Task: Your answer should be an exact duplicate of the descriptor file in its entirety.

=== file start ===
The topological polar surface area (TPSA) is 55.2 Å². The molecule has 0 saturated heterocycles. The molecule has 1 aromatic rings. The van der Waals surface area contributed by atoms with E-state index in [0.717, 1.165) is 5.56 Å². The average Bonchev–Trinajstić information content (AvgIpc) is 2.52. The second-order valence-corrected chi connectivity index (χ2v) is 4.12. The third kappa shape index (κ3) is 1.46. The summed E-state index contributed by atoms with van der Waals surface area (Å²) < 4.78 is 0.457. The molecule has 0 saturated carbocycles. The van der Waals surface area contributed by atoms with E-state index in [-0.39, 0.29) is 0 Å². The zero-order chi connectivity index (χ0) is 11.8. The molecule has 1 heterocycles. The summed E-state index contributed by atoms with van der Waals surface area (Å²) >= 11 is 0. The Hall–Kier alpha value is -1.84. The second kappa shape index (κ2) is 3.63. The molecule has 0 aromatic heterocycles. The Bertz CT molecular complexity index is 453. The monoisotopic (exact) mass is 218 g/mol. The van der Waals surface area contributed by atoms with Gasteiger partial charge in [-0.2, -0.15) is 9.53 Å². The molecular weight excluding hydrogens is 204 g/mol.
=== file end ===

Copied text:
The topological polar surface area (TPSA) is 55.2 Å². The molecule has 0 saturated heterocycles. The molecule has 1 aromatic rings. The van der Waals surface area contributed by atoms with E-state index in [0.717, 1.165) is 5.56 Å². The average Bonchev–Trinajstić information content (AvgIpc) is 2.52. The second-order valence-corrected chi connectivity index (χ2v) is 4.12. The third kappa shape index (κ3) is 1.46. The summed E-state index contributed by atoms with van der Waals surface area (Å²) < 4.78 is 0.457. The molecule has 0 saturated carbocycles. The van der Waals surface area contributed by atoms with E-state index in [-0.39, 0.29) is 0 Å². The zero-order chi connectivity index (χ0) is 11.8. The molecule has 1 heterocycles. The summed E-state index contributed by atoms with van der Waals surface area (Å²) >= 11 is 0. The Hall–Kier alpha value is -1.84. The second kappa shape index (κ2) is 3.63. The molecule has 0 aromatic heterocycles. The Bertz CT molecular complexity index is 453. The monoisotopic (exact) mass is 218 g/mol. The van der Waals surface area contributed by atoms with Gasteiger partial charge in [-0.2, -0.15) is 9.53 Å². The molecular weight excluding hydrogens is 204 g/mol.